Anime Spotlight #24


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from Google….

It’s exceedingly rare for me to take great interest in Slice-of-Life Anime, but Flying Witch happened to be an exception.

Makoto is the witch-in-training, who moves into the house of a long-time friend while she attends a local school for witches.  In the meantime, her friend’s sister is introduced to this whole new world that, until that point, she had never known truly existed.

Makoto’s own sister is already a master witch, and spends her time travelling abroad experiencing everything the Earth has to offer — usually getting drunk at most stops she makes.  As such, she drops by to visit Makoto a couple times during the course of the series and interesting things tend to happen both times she does arrive.

Highlights include:  The giant, flying, stone whale; Makoto’s Mandrake moment; the “What’s the Fox Say?” scene at a nearby witches’ restaurant, which is snapshot in the image above.

Overall, Flying Witch is a pretty neat show — coming from someone who isn’t really fond of Slice-of-Life!  The OP song for the series is also kind-a catchy….



Anime Spotlight #23

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Airing in N.A. just after the novelty of Pokemon passed, Digimon was the next Anime novelty I got into as a child.

Digimon took the leveling-up aspect of Pokemon, tweaked it a bit, and then placed them with their human masters in a parallel world resembling an MMO-kind of realm; The Digimon are the Pokemon of Digimon, but unlike in Pokemon each “Trainer” (called “Digi-destined” in the dub and “Chosen Child” in the original) in Digimon is partnered with only one Digimon.  Whereas Pokemon Trainers face off against other Trainers, the Chosen Children use their “Digivices” to help their Digimon fight off “Virus-type” Digimon trying to bring ill will to the Digital World (and sometimes the Earth as well).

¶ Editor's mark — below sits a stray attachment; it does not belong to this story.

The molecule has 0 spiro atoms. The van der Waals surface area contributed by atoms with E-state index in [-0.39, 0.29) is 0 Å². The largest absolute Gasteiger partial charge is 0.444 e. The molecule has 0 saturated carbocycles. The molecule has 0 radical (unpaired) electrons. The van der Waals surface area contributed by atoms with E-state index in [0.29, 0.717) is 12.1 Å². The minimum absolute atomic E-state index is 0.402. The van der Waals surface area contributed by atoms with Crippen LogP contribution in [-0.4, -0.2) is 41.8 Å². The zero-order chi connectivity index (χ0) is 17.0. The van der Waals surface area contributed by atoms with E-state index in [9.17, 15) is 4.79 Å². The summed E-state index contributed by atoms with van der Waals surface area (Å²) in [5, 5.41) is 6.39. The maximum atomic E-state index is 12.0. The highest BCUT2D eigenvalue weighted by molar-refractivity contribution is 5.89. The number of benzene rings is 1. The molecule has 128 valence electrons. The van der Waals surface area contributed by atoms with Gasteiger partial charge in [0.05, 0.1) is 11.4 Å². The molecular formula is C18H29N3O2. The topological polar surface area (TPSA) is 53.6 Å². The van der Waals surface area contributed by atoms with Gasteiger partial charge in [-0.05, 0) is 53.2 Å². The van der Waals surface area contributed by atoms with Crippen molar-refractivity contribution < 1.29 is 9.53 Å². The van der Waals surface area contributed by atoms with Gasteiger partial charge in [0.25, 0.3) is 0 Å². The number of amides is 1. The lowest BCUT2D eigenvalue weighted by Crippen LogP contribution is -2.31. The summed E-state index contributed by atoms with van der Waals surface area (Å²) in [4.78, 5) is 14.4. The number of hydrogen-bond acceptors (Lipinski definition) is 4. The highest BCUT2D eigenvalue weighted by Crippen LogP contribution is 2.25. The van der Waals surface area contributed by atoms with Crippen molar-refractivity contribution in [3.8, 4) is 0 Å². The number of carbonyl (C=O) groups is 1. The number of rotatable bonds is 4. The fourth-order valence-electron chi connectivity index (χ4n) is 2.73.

The very first Digimon series was Adventure, and arguably it remains the franchise’s most popular.  While the franchise hasn’t (yet) made the kind of come-back that Pokemon has, I was still equally surprised to see that Digimon is still going for the most part; it’s actually pretty popular within the deviantART community, I’ve noticed.


Anime Spotlight #22

So…here’s the first Anime series I ever watched:

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Yep!  Pokemon.

I remember it being massively popular when it came out in America in ’98/99; I was in grade-school at the time.  Nearly every kid and their dog was watching it to some degree, and collecting the cards (I managed to collect over 100 in all, but I also remember seeing some who successfully obtained hundreds more).

Originally, it was just Ash (with his trusty Pikachu), Misty, and Brock, with their team of Pokemon wandering about the land leveling up and honing their skills — sometimes learning valuable lessons along the way.  Their adversary was usually Team Rocket:  Jessie, James, and the only talking, bipedal Meowth in existence (aside:  who ever noticed that Jessie and James look to be taken from the outlaw Jesse James?).  The initial roster of Pokemon numbered only 150 + Mewtwo.

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Those of us old enough to have been around when the first few seasons came out likely remember how Pokemon card trading often reached a point where schools had to ban it altogether in the hopes of mitigating some of the consequences that had come from it; personally, I watched the first two-to-three seasons until more Pokemon were added to the roster as well as new lands and new characters and new aspects to the old collecting and training that kids were used to up until that point.  As great as Pokemon was, it did end up giving way to other shows coming out that the time like Digimon and Yu-Gi-Oh!

And koodos to Pokemon Go! for showing those like myself that Pokemon is still going on strong today!  Who knew?!


Anime Spotlight #21

Crazy to think I was around the same age as these protagonists when this Anime aired across the Pacific…:

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I recently re-watched Cardcaptor Sakura, the original Japanese (subbed) version, and holy crap were there a lot of changes made in the American dub I saw almost two decades ago now!

The original dub was titled Cardcaptors, and aside from Sakura and Shaoran nearly everyone else in the show had a name-change:  Toya became Tori, Tomoyo became Madison, Mizuki-sensei became Ms. Mackenzie, and Yukito became Julian — to name a few.  Even Sakura’s surname was changed from Kinomoto to Avalon; I’m sure what saved her first name is the fact that it appears in English all over the place, namely on her oddly-shaped pencil case and on all of Clow Reid’s Tarot-type cards she re-captures (the show’s namesake).  Shaoran’s name remains largely unchanged, I assume, because he’s a transfer student from Hong Kong, which wouldn’t affect the dub the way the other characters would.  Of course, Cardcaptors followed the same trend as Sailor Moon and Pokemon in cutting out anything that was deemed “controversial” when these Anime were released — things like homosexuality and under-aged love, both of which appear en-force in Cardcaptors.